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Choosing your next puppy

Caroline Robertson

Pet ownership is very rewarding but the decision should not be taken lightly as it is a long term and substantial responsibility.

When choosing your next puppy there are many things to consider; preferably a happy and healthy puppy and you should also think about the adult size and type of nature that will suit your family and lifestyle.

There will always be the basics to provide- food, water and shelter but you also need to think about the time required to provide love, exercise, play and training which are all equally important.

Just like us, as your pet ages their health requirements are likely to increase and you need to budget for this. Pet insurance is readily available now with free 6-8 week puppy cover offered and this is a very sensible approach to ensuring you will be able to provide care for unexpected injuries and illness through your pets life.

Once you have decided on the type of puppy you would like, think about “ethically sourcing it”.

With regards to adopting rescue dogs, a good source is your local SPCA web pages or look at the retired working dog Facebook page -retirediredworkingdogs.org.nz ,which tries to find good homes for either older working dogs, younger working dogs that have not shown good work ability or sheep dog cross puppies that resulted from unwanted matings .These dogs can make fantastic pets.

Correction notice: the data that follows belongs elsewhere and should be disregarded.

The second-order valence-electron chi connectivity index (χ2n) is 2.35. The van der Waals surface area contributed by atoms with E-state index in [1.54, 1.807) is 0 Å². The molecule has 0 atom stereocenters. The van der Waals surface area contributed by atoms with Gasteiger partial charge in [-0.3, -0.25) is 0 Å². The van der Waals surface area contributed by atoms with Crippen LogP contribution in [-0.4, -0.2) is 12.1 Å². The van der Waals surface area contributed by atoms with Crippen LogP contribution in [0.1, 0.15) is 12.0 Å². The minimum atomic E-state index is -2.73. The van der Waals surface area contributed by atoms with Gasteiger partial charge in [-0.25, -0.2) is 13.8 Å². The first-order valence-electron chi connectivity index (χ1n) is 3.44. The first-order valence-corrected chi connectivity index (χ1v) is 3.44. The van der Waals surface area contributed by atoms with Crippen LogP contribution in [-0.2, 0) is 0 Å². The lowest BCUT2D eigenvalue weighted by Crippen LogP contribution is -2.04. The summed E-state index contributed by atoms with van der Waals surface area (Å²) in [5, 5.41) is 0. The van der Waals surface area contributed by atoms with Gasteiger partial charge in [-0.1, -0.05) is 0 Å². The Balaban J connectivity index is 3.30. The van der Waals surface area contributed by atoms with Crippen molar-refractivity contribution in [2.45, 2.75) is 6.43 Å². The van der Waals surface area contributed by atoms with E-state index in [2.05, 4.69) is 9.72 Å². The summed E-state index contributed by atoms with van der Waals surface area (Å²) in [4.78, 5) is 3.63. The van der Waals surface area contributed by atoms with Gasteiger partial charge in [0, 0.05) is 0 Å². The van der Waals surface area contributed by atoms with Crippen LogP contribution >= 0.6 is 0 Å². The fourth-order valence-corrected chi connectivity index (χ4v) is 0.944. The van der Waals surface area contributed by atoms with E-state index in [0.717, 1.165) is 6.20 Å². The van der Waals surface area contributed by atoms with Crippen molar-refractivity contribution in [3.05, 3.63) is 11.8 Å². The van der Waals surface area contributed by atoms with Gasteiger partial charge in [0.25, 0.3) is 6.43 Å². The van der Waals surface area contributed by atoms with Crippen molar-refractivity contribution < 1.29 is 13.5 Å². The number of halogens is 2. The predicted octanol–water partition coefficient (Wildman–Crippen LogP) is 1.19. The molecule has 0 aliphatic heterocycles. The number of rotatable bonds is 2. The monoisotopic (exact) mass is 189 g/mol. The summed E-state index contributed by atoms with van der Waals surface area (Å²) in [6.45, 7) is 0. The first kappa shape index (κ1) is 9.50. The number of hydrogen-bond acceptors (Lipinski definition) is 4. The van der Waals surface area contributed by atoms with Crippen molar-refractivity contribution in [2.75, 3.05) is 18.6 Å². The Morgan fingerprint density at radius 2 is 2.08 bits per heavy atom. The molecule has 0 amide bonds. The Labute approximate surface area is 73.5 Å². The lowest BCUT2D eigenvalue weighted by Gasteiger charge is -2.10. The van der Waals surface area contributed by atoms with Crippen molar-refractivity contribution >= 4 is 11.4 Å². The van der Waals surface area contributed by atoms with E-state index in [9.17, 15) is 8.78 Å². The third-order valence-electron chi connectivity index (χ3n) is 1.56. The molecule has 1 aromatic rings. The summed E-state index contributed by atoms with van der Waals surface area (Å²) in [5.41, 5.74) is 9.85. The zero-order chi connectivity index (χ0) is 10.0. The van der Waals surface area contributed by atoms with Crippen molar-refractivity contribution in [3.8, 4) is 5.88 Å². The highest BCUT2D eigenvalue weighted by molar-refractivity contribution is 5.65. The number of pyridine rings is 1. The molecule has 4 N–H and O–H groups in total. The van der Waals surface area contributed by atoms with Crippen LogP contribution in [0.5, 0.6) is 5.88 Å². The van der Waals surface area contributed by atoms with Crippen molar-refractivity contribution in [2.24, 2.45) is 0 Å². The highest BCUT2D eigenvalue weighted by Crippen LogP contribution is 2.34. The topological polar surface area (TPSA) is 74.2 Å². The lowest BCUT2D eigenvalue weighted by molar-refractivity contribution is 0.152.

When buying a pup try to avoid buying pups from puppy farms or mills.

The things you need to look for to avoid purchasing from a puppy farms include:

- The seller should be happy for you to visit them and see the pups in their kennel or home. If a puppy breeder does not want you to visit that is a potential warning sign.

- The seller should seek some background information on you to help ensure their pups are going to good homes.

- During the visit look carefully at the environment the pups are being reared in. It should be clean and hygienic.

- Check that the puppies are able to have time out of their cages and are able to interact and play with people and other dogs. This will ensure the pups are well socialised and they will make better pets.

- Make sure you meet the parents and check out their temperaments. Do they look healthy with good coats and body condition? Are they well behaved, playful and happy to be with other dogs and people?

- Also check the bitches breeding history. You should be concerned if a bitch has had more than 3 litters, to avoid over breeding.

Once you have made your decision and collected your new dog we strongly recommend that you make an appointment with your own vet to for a health check.  The vet will ensure that the vaccinations are current and correct for the dog’s lifestyle, worm and flea programs are appropriate and also look for issues that may cause problems in the future such as testicles that have failed to descend, umbilical hernias and eye or skin problems.

 

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